Investors wipe out $1.4bn off Erste's market value
New York, July 5, 2014
Investors wiped more than one billion euros ($1.4 billion) off Erste Group's market value and took evasive action against rivals yesterday on concerns the bank's warnings about Hungary and Romania could echo across the sector.
Austria's Erste, emerging Europe's third-biggest lender, said on Thursday it could post a record net loss of up to 1.6 billion euros this year due to a law cutting bank charges in Hungary and higher provisions for soured loans in Romania.
The charge in Romania was due to the central bank there clamping down on non-performing loans ahead of a European Central Bank (ECB) review of large European banks, Erste said.
The Romanian central bank declined to comment.
Erste was the biggest loser among European bank stocks, tumbling more than 16 per cent to a 12-month low of 19.52 euros in afternoon trading and pulling Austria's benchmark ATX down more than three per cent.
"The latest profit warning significantly reduces the book value and will also likely lead to the stock derating versus the EU banking sector, until Erste shows stability in the operating performance and an end to cleaning up exercises," Barclays said in a note.
The ECB review is forcing banks to take a harder look at their loan books. Investors expect banks to flag additional costs to deal with any problems before the overall results of the tests are announced in October.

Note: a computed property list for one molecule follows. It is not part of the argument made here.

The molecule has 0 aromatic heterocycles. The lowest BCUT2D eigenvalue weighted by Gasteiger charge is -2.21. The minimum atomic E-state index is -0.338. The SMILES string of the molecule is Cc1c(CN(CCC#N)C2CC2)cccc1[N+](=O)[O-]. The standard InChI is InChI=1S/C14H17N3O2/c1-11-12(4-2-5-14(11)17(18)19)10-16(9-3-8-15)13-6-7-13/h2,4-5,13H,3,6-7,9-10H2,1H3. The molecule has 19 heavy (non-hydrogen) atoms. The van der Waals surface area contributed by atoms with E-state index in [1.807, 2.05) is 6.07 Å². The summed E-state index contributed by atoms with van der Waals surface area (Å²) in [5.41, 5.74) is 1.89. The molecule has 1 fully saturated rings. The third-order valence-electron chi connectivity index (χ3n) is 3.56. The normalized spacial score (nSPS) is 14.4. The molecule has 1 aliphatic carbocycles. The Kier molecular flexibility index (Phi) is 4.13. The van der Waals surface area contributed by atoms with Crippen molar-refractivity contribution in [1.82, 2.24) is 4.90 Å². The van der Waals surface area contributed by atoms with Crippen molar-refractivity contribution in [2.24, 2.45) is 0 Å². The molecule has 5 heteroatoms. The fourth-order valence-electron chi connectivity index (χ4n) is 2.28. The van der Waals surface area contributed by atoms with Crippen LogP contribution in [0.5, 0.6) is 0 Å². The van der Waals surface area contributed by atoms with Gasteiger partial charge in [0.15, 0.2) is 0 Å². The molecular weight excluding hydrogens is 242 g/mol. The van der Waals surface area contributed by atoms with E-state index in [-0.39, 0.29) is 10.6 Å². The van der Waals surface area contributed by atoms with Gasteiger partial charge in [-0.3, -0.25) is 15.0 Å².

Hungary's parliament, meanwhile, approved a bill yesterday that will cut bank charges on foreign-currency and forint-denominated loans to compensate borrowers after the Supreme Court ruled that banks had unfairly charged them.
The law is only the first step in a comprehensive scheme to help borrowers. Analysts at Barclays said Erste faced a risk of more losses in Hungary given that the final rules for phasing out foreign-currency mortgages have yet to be unveiled.
The developments in Romania and Hungary mean that Erste has to raise its risk costs from a planned 1.7 billion euros to about 2.4 billion this year.
More banks are expected to increase provisions from the Hungarian moves, which the central bank said could cost banks 600 billion to 900 billion forints ($3.95 billion). That is potentially twice analysts' estimates of 400 billion.
However, the bank said this new burden would not pose a risk to the stability of the banking system, and none of the country's banks would need significant additional capital.
RBI, emerging Europe's second-biggest lender said it would need a few more days to assess the impact of the Hungarian law.-Reuters